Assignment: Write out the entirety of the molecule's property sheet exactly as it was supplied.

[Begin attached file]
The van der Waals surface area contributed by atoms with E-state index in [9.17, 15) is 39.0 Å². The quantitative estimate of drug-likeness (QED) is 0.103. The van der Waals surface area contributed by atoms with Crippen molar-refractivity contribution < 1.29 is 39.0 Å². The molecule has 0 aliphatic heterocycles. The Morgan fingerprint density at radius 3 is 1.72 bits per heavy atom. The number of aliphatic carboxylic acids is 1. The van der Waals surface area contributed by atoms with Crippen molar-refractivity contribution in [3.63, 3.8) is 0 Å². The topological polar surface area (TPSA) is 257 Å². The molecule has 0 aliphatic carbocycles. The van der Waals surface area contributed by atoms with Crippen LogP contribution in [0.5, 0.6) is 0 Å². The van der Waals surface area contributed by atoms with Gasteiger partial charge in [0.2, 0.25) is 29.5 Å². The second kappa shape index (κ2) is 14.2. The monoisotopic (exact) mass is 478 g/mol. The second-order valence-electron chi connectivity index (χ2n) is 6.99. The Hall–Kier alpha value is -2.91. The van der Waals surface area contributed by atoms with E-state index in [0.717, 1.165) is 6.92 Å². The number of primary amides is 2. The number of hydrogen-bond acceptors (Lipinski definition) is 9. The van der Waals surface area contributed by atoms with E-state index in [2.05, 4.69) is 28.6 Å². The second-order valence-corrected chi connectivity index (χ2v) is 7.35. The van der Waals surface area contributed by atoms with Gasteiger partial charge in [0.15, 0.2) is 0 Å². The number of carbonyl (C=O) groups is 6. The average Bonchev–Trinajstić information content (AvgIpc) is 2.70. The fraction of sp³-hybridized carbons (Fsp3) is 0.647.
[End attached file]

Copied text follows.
The van der Waals surface area contributed by atoms with E-state index in [9.17, 15) is 39.0 Å². The quantitative estimate of drug-likeness (QED) is 0.103. The van der Waals surface area contributed by atoms with Crippen molar-refractivity contribution < 1.29 is 39.0 Å². The molecule has 0 aliphatic heterocycles. The Morgan fingerprint density at radius 3 is 1.72 bits per heavy atom. The number of aliphatic carboxylic acids is 1. The van der Waals surface area contributed by atoms with Crippen molar-refractivity contribution in [3.63, 3.8) is 0 Å². The topological polar surface area (TPSA) is 257 Å². The molecule has 0 aliphatic carbocycles. The van der Waals surface area contributed by atoms with Crippen LogP contribution in [0.5, 0.6) is 0 Å². The van der Waals surface area contributed by atoms with Gasteiger partial charge in [0.2, 0.25) is 29.5 Å². The second kappa shape index (κ2) is 14.2. The monoisotopic (exact) mass is 478 g/mol. The second-order valence-electron chi connectivity index (χ2n) is 6.99. The Hall–Kier alpha value is -2.91. The van der Waals surface area contributed by atoms with E-state index in [0.717, 1.165) is 6.92 Å². The number of primary amides is 2. The number of hydrogen-bond acceptors (Lipinski definition) is 9. The van der Waals surface area contributed by atoms with E-state index in [2.05, 4.69) is 28.6 Å². The second-order valence-corrected chi connectivity index (χ2v) is 7.35. The van der Waals surface area contributed by atoms with Gasteiger partial charge in [0.15, 0.2) is 0 Å². The number of carbonyl (C=O) groups is 6. The average Bonchev–Trinajstić information content (AvgIpc) is 2.70. The fraction of sp³-hybridized carbons (Fsp3) is 0.647.